Mindfulness Tied to Better Physical Health

October 28th, 2014 | Posted by Erica House in Life

I’ve been talking  a lot about mindfulness and mediation lately. It’s the focus of all of my favorite (and effective!) stress relieving techniques. I’ve been meditating a few times a week, usually no longer than 5-10 minutes at a time, and I can always tell an immediate difference. My stress is lowered, my mood is improved, and I just feel physically better.

Be here now

 

{From one of my favorite, hippiest, books I’ve ever read – Be Here Now. That book will change your life, if you’re ready for it}

New research is supporting my experience that mindfulness, not just in meditation but in every day life, can help improve physical health.

Participants with high Mindful Attention Awareness Scale (MAAS) scores had an 83 percent greater prevalence of good cardiovascular health (as measured by the composite score) compared to those with relatively low MAAS scores. High vs. low MAAS scores were associated with significantly higher cardiovascular health on four of seven individual indicators: BMI, physical activity, fasting glucose, and avoiding smoking.

When I first quit smoking the only reason I was successful (the third time around!) was by becoming mindful of my cravings. I would sense one coming on, recognize it as a physical response that will pass, and let it go. I used to get so upset thinking of all the future times I wouldn’t be able to smoke, but once I learned to be mindful of my present state and craving it was so much easier to manage.

For those of you interested in meditating more I found two GREAT free apps that I’ve been using a lot lately; Breathe and Insight Timer. I love using them when I find myself in the car with a few minutes to spare before work, or if I’m laying in bed at night and need to unwind before going to sleep.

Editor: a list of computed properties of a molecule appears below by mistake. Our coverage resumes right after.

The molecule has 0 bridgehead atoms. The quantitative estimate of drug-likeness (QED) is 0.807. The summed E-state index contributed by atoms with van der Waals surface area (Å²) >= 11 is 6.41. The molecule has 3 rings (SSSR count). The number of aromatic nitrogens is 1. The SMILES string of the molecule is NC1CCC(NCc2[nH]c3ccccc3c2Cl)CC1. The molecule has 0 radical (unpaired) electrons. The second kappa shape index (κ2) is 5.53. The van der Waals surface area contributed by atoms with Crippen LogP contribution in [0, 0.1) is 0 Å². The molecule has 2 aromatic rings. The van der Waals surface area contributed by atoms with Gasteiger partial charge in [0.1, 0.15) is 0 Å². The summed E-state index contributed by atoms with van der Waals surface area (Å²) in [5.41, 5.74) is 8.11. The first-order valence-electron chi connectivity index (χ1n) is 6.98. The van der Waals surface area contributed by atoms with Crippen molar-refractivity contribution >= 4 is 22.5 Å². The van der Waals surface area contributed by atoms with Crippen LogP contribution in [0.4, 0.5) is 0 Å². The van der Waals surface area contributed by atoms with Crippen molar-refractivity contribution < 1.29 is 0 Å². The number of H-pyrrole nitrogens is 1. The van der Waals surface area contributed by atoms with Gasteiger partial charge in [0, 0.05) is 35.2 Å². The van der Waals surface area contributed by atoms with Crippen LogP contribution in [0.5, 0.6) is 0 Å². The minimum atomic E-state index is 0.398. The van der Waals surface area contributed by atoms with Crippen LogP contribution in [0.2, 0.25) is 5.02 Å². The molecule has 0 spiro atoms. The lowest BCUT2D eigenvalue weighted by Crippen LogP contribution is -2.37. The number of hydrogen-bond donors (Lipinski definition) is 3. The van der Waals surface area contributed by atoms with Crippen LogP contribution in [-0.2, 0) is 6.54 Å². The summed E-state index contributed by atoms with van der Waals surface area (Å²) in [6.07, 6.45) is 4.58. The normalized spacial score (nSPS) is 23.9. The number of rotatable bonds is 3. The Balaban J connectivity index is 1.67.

Have you ever practiced mindfulness?
Do you see a connection between your mental health and physical health?

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12 Responses

  • nessruns says:

    I’ve been meaning to try mindfulness for a while now, I just never seem to get around to it. Running seems to be my time to meditate! I’ll definitely check out those apps though :)

  • SuzLyfe says:

    I DEFINITELY think that mindfulness is related to better health. After all, how can you truly improve your health if you are not attuned to what is wrong? And being mindful can help you to calm yourself, relieve stress on your body….better health.

    • Erica House says:

      It amazes me how out of tune with my body I was most of my life. I see people who are like that now and will likely never become fully aware of themselves, and how their actions/thoughts/diets impact their physical and mental health.

  • I came to love weights for the stress relief. Movement makes me mentally better!

    • Erica House says:

      Whenever a student comes to me and says they are dealing with mild anxiety or depression I ALWAYS tell them the first thing they need to do is start exercising. Preferably outside.

  • I’ve been circling around the idea of mindfulness lately, but I don’t think I fully get it. The past teaches us, and we achieve the results we want out of life by planning for the future, so I can’t necessarily only be in the right-this-very-second… but I do think I would deal better with stress/anxiety-causing situations to look at them as being small in the grand scheme of things and never part of some bigger pattern. Try to keep things in perspective.

  • I use mindfulness with food and it’s how I’ve been losing weight. There was a serious battle last with me and some chocolate covered graham crackers that I almost lost, but I realized that I was just eating them to get that five second endorphin fix and not because I really needed them. So I stopped.

    Now, I know this battle doesn’t seem like a real struggle to most. However, I’ve been battling a food > feelings instant reaction since 2008 and have only now started seeing results because I’ve learned to spot my triggers (feelings, etc.) and know when to stop. Exercise has helped a lot, too. Running without headphones has been a big help to me lately. NPR, Audible and Pandora only distract me. I can really get inside my head a little better when I can just run and be.

    I’m definitely going to be trying out those apps. Thanks for the awesome post!

  • Danielle says:

    This is right in line with what I’m experimenting with right now. I just started using an app called Headspace but it isn’t free after the first 10 days, so I’ll definitely try the others. The app may be worth it, but I’m on a budget :-)



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